As The New York Times’ Vanessa Friedman pointed out, several different brands have left New York Fashion Week for Paris. In July, Rodarte and Proenza Schouler jumped ship. Thom Browne, Joseph Altuzarra, and Lacoste have also followed suit. Even men’s brands like John Elliott canceled its annual NYFW show for an appointment-only presentation in The City of Light this past January. And the brands that did show up mainly stuck to the traditional, tired fashion show format. At a time when labels are opting out of NYFW, Rihanna brought excitement back to New York.
Public School is the definitive product of two New York City natives and their go-getter spirits. In less than 10 years since its 2008 inception, founders Dao-Yi Chow and Maxwell Osborne —who met while working at Sean John— catapulted their own menswear brand to immense popularity with a high-fashion-meets-streetwear approach to design, racking up multiple awards in the process.
While the style and wearability of the apparel made a name for itself, Public School truly claimed its stake as leaders in the fashion industry when it teamed up with Jordan Brand. After working on exclusive friends-and-family versions of the Air Jordan 1, Air Jordan X, and Carmelo Anthony's M10, the NYC-based brand expanded its horizon and launched the PSNY x Air Jordan XII to the public — a dark-grey luxe rendition that resonated with the purest of sneakerheads and menswear enthusiasts alike. The collab was the precursor to three more Air Jordan XIIs that embodied the brand’s hometown of New York City, as well as Paris and Milan.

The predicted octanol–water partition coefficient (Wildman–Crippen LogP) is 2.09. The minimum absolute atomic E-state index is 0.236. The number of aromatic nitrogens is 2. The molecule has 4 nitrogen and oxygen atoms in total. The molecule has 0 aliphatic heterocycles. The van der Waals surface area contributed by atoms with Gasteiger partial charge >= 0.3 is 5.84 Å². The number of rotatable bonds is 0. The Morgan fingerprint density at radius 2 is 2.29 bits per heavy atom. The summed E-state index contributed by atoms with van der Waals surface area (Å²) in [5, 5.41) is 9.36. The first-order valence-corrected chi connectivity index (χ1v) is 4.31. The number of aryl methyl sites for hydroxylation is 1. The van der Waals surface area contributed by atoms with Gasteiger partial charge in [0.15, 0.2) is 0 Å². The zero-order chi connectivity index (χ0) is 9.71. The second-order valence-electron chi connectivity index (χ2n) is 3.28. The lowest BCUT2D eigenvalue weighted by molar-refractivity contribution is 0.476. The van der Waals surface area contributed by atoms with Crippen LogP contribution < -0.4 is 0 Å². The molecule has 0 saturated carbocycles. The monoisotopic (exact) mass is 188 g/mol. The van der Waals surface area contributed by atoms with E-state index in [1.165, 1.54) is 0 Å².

After a small world tour with the XIIs, the Public School duo is back home for New York Fashion Week to debut their Spring/Summer 2018 collection and a brand new capsule in collaboration with Jordan Brand. Using the black sheep of the Air Jordan lineage, the XV, Public School re-imagined Tinker Hatfield’s original design in ways never seen before. The collection includes Air Jordan XVs for men in black suede, an olive woven material, and for the first time ever, an Air Jordan XV boot for women.
The successful runway show located in the heart of Chinatown was followed up with a nearby pop-up shop, where the footwear and apparel was available for purchase. There, Complex caught up with the PSNY founders, joined fellow Sean John alumnus and current Senior Director of Energy Projects at Jordan Brand Gemo Wong, to talk about the latest drop.
Check out out the latest episode of #LifeAtComplex for a closer look at the star-studded event, inside the pop-up shop, and interview.
How did Public School’s relationship with Jordan Brand first come about?